's editor-in-chief Olga Khvostunova spoke with Daniel Fried, distinguished fellow at the Atlantic Council, former State Department's Coordinator for Sanctions Policy, about the contents and the meaning of the "Kremlin report," which was released by the U.S. Treasury on January 29.


Atlantic Council's Daniel Fried. Photo: Open Russia.


Olga Khvostunova: What is your assessment of the U.S. Treasury’s Kremlin report? During the discussion, you basically alluded that it’s pointless, calling it a “missed opportunity.”

Daniel Fried: No, I think that the list that was made public is a missed opportunity. I think that Section 241 of CAATSA was an inspired idea. It was not my idea, so it’s not self-serving, but it was a good idea. It generated anxiety inside Russia that we should have used to send a message about the consequences of Putin’s aggression. I think that the Administration did not use that leverage. However, if Richard Nephew was right and there was serious work done on a more credible Kremlin report, then...

OK: Which is not public?

DF: Which is not public. If that’s what the classified report is—I don’t know that, I haven’t seen it, but there is a classified list, that’s now public knowledge—and if that work remains intact, then the potential leverage and the message to Russians are still intact [but a little clumsily handled].

OK: What are the actual consequences of the report if it remains, in essence, a “shaming list”?

DF: I would say it’s not... There are no immediate consequences but it serves as a cautionary note. And the message, basically, is: you are libel to be hit because of the Kremlin’s aggression against the United States and against Russia’s neighbors. There are consequences [in that sense]. That’s a pretty powerful message. You can debate whether that message will affect Putin’s behavior, you can debate how that will affect Russia’s evolution. In my judgement, it will have an accumulative effect if Russia understands that its aggression against its neighbors and its authoritarianism at home are [generating] resistance. But by its handling of this report the Trump administration missed an opportunity. We’ll see if they recover. I hope they do.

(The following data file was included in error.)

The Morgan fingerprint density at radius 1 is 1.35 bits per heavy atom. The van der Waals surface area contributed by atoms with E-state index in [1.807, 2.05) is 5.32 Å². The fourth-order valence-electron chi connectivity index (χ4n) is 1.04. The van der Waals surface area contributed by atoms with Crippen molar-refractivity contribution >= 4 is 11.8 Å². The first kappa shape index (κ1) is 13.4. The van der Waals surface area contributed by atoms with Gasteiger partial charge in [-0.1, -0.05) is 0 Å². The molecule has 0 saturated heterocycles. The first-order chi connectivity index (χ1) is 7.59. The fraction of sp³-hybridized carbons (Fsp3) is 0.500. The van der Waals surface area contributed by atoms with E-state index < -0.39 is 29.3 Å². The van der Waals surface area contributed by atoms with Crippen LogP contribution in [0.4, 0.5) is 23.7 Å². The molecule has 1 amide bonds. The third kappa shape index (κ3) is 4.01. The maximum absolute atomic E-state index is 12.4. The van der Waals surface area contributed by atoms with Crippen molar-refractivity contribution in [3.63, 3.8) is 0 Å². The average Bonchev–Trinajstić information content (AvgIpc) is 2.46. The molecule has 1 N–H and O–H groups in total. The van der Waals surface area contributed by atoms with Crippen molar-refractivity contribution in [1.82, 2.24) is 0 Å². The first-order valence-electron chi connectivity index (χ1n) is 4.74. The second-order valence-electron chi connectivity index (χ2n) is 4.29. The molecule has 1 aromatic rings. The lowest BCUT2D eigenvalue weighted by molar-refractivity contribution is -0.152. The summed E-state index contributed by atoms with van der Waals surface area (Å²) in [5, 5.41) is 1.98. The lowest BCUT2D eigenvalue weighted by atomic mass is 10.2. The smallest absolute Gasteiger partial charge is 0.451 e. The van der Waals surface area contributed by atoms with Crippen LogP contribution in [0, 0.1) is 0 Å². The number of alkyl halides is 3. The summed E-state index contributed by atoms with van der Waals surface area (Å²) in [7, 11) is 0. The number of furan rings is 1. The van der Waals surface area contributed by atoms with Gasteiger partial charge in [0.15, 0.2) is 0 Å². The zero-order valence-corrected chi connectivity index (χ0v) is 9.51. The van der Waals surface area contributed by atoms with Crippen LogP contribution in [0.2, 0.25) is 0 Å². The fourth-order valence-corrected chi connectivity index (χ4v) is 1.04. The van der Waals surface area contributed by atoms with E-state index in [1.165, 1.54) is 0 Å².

OK: Going forward, what procedures can the Treasury use to actually sanction people on the report? Can it freeze their assets or impose other financial restrictions?

DF: The people on the report are not subject to sanctions. It is not a sanctions list. But it is a fair question to ask: under what circumstances would it move to being an actual sanctions list? And the first thing I would say is, well, you better have a list of credible people, not just everybody who is wealthy in Russia. Because if you sanction everybody, you don’t send a message, except that you are anti-Russian. That’s just stupid! Our point is not to go against Russia; our point is to combat Putin’s aggression. And I do not think that Russia is Putin and Putin is Russia. I’m not one of these people who think that Russia’s [only option] is to have a modern reactionary tsar. I don’t believe that. I think Russia is capable of something quite different.

OK: We hope so, too.

DF: That’s a different topic, but the first thing you need is a credible list of people. The second thing you need is to think through under what circumstances you would move from a simple report to actually sanctioning these people. You can argue, well, let’s do it now, you can argue let’s wait and see whether they attack us again in our elections. And that’s a reasonable discussion to have. And there are even advantages to having it in public—that is, you are solidifying consensus, then you work with the Europeans, and then it becomes a platform for a combined Western resistance to Russia’s aggression.

But that’s been complicated by the fact that what’s been made public is a discriminatory list. If everybody is on it, what are you saying? So, again, it’s a missed opportunity.


This interview has been slightly edited for clarity.

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